I wasn’t even sure I heard the question right or not, but either way I had no answer. I was with a group of people from my church at a retreat weekend that was supposed to be about church growth and avoiding a decline, or ending a plateau on which so many churches like ours sit. We were supposed to be talking demographics and socio-economics.  How much do I trust the Holy Spirit? What kind of question was that?

Well, a really good one actually. You see the way we meet God in our world is through His Holy Spirit. We need to know how much we trust this Comforter of God.  

In Isaiah, we find that the “earth shall be full of the knowledge of the Lord” through the Spirit.  

Normally, talk about “spirits” and “ghosts” makes us nervous. It leaves too many things open and leaves our belief subject to the mystical whims of any who claim to see or hear from such.  How do we know when the “Spirit” we are dealing with is that of God — when it is the Holy Spirit? Well the prophet says that if the results of communication through the spirit are righteousness, that is a good place to start. He uses words like faithfulness and might. He speaks of this Spirit as being “the Spirit of knowledge and fear of the Lord.”    

Perhaps not as concrete a definition as we might hope for, but not completely ambiguous either. When we meet God through the Spirit, we meet righteousness face-to-face. When we go to God through His Spirit, we come in contact with the fear of the Lord.  

Isaiah spoke of a branch of the root of Jesse, which of course we know was and is Jesus. And when Jesus spoke of giving us a means to God, He spoke of a Comforter. There is no science to it. There is no exact way to know.  It is almost something you just have to feel.  

And something we must trust.  

How much do you trust the Holy Spirit?

Enough to come to God through it alone?

1/16/2009 5:00:00 AM by Shane Nixon, Director of Development/ Church Relations, Baptist Retirement Homes of North Carolina | with 2 comments



Bible Studies for Life lesson for Jan. 25: Receive New Life

January 16 2009 by John Pond, Director of Missions, Chowan Baptist Association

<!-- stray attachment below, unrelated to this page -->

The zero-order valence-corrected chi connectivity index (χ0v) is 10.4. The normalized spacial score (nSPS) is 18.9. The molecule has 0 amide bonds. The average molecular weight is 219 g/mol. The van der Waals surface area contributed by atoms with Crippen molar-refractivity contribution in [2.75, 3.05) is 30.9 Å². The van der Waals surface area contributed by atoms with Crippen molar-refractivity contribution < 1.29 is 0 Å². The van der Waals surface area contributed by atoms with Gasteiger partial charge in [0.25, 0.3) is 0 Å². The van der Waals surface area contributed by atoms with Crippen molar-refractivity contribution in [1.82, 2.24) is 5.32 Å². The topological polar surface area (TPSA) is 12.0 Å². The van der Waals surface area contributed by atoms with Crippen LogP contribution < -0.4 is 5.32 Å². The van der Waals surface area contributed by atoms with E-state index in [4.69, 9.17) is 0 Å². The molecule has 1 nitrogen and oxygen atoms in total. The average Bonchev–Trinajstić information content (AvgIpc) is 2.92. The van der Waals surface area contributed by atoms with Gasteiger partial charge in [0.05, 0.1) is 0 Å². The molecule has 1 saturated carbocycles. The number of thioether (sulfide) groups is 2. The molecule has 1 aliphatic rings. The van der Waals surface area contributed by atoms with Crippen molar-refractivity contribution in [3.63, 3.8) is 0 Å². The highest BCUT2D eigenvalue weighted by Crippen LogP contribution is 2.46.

Focal Passage: Acts 16:13-18, 25-34

My wife, Sharon, has a special missional passion — the women of Jamaica, especially of the Elim community in St. Elizabeth’s parish. Through a former pastor in our association who has visited the Elim area numerous times, she took part in an evangelistic project. During the time of her first visit she heard the Lord speak to her about the women of Jamaica.

Since that first encounter, the Lord has continued to reveal deeper needs and challenges that make life difficult and at times dangerous for the women of this parish. I believe that Sharon’s “Macedonian call” was truly her “Jamaican call.”

Paul experienced such a call as he attempted to continue his missionary journeys. What began in one tenuous direction catapulted him in another direction — to Macedonia or Europe. Paul quickly obeyed the call and entered Philippi.

Three principle individuals embraced the gospel message. Interestingly enough, the first group to hear his message was women on a riverbank (there was no synagogue in the city) and his first European convert was a businesswoman (rare and expensive purple fabrics) named Lydia. In the text we find that she was a worshiper of God (a believer in the God of Israel). She had a listening heart, an open heart and a responsive heart. As an immediate fruit of her conversion, Lydia offered (urged Paul and the others to accept) her home in hospitality as the first church in Philippi.  

The second that possibly embraced the gospel (though we do not know for sure, though she was healed of possession) was another businesswoman, though of questionable employment — a fortune-telling slave girl. While Lydia had a listening heart, this young girl had an enslaved heart. With a word of authority Paul spoke and the girl was liberated.

In Jamaica, so many are enslaved. Many live day-by-day not knowing where the next meal will come from or how to respond to health challenges with no financial resources. Others are enslaved by the physical abuses of angry, belligerent partners and of unfulfilled promises made by addictions. Sharon has had the joy of seeing some break away from these heartaches and embrace the healing, liberating power of Christ.

The last reported individual in this text was a jailer doing his job as a public servant. After an unsettling earthquake that instantly shattered his world, he encountered Christ. Through the attitude of praise by Paul and Silas (even when unjustly imprisoned) and subsequent response to the jailer’s deep question of longing for a right heart, the jailer embraced the Lord Jesus. With a ready heart, he (and his household) received Christ.

Jeremiah expresses it best when he repeats the promise of the Lord: “You will seek me and find me, when you search for me with all your heart” Jer. 29:13.

1/16/2009 4:58:00 AM by John Pond, Director of Missions, Chowan Baptist Association | with 2 comments



Formations lesson for Jan. 18: Meeting God in the Temple

January 7 2009 by Shane Nixon, Director of Development/ Church Relations, Baptist Retirement Homes of North Carolina

Focal Passage: Isaiah 6:1-8

Nancy B Knott was my 9th grade English teacher. Mrs. Knott was a good teacher, but like most good English teacher she had some quirks. Her attendance policy was unforgiving, for example. But the thing I remember most about Mrs. Knott was the full week of class time we spent watching Gone with the Wind.